Published: Tue Apr 16 2019 2:30 PM
As at April 13, 2019 the crater lake is about 13 metres below overflow, which is 2 metres lower than the peak level reached earlier this year in January.
The crater lake at Whakaari/White Island started to steadily fill and grow in early 2018. We indicated in November 2018 that if that continued it may reach overflow around June 2019. This is now unlikely to happen as since late January 2019 the water level of the lake has been falling.
The current crater lake at Whakaari/White Island formed following an eruption in April 2016 that removed the previous lake and excavated the crater floor by about 13 metres. Significant crater lakes have formed on 4 occasions at Whakaari/White Island in the last 16 years but never reached overflow. In February-March of 2006, the lake got to within about 1 metre of overflow, before receding as the lake heated and was evaporated away. An overflowing lake would impact the crater floor and potentially the dynamics of the hydrothermal system.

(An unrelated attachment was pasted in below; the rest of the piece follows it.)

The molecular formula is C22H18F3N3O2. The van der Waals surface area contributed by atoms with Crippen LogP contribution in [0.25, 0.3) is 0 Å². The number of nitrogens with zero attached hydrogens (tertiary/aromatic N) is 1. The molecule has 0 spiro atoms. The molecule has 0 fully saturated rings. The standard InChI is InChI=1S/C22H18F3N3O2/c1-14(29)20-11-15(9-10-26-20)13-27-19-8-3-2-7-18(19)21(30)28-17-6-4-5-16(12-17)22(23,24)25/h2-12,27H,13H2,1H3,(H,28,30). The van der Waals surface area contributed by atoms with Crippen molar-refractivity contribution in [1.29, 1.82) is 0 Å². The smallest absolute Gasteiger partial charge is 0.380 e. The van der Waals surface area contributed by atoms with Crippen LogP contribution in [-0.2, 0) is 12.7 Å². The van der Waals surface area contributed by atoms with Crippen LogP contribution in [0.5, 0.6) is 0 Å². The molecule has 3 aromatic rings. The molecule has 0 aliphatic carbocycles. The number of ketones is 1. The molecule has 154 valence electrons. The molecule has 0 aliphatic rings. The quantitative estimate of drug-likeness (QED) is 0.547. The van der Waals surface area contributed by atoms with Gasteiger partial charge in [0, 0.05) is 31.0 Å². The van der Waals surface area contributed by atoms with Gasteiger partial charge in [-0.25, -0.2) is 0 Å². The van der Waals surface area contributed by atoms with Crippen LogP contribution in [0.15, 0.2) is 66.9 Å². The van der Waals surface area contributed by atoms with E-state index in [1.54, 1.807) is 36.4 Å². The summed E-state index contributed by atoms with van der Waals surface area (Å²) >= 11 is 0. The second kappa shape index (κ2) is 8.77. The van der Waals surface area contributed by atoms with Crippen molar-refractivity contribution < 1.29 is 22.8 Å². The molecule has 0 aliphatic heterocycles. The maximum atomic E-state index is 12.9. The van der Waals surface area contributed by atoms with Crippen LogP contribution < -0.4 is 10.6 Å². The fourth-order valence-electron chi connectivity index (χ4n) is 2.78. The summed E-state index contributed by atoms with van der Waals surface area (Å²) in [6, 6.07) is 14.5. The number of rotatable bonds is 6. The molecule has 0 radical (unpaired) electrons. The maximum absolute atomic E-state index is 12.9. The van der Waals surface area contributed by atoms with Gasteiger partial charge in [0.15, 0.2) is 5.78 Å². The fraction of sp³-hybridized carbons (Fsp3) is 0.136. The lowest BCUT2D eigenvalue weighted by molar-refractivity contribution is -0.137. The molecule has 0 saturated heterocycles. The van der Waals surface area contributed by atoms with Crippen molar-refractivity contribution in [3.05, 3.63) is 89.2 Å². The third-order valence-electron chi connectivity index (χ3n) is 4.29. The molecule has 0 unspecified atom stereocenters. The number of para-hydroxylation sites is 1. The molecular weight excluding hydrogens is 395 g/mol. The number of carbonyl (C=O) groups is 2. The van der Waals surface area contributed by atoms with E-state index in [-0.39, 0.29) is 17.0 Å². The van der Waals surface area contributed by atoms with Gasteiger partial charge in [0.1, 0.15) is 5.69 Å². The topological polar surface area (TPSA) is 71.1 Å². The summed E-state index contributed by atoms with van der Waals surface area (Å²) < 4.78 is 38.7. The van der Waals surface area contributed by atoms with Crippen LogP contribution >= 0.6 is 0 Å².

Monitoring data recorded over the past few months and observations made during recent visits to the island confirm volcanic activity remains at a steady and generally low level. The lake temperature has risen to over 60°C, which is not surprising considering the number of drowned fumaroles which are contributing heat and steam to the lake. The gas-rich vents on the western side of the active crater (the Dome area) remain under water. The temperature of Fumarole Zero (the hottest accessible fumarole) remains steady around 120-130 °C. The regional seismic activity near the island (10-50 km away) has been elevated, however, the volcanic tremor levels remain low. The SO2 gas flux, a key indicator for magma movement, generally remains within the range of the past years, with the exception of occasional higher values.
There is currently no substantial change in the level of volcanic activity at Whakaari/White Island. Crater lakes have formed in the past and can be associated with other variations in geothermal activity at the surface. Our observations are consistent with minor volcanic unrest and the Volcanic Alert Level remains at 1 while the Aviation Colour Code stays at Green.
While Volcano Alert Level 1 is mostly associated with environmental hazards, eruptions can still occur with little or no warning. GNS Science continues to closely monitor Whakaari/White Island and our other active volcanoes.
Media Contact: Brad Scott (07 3748211)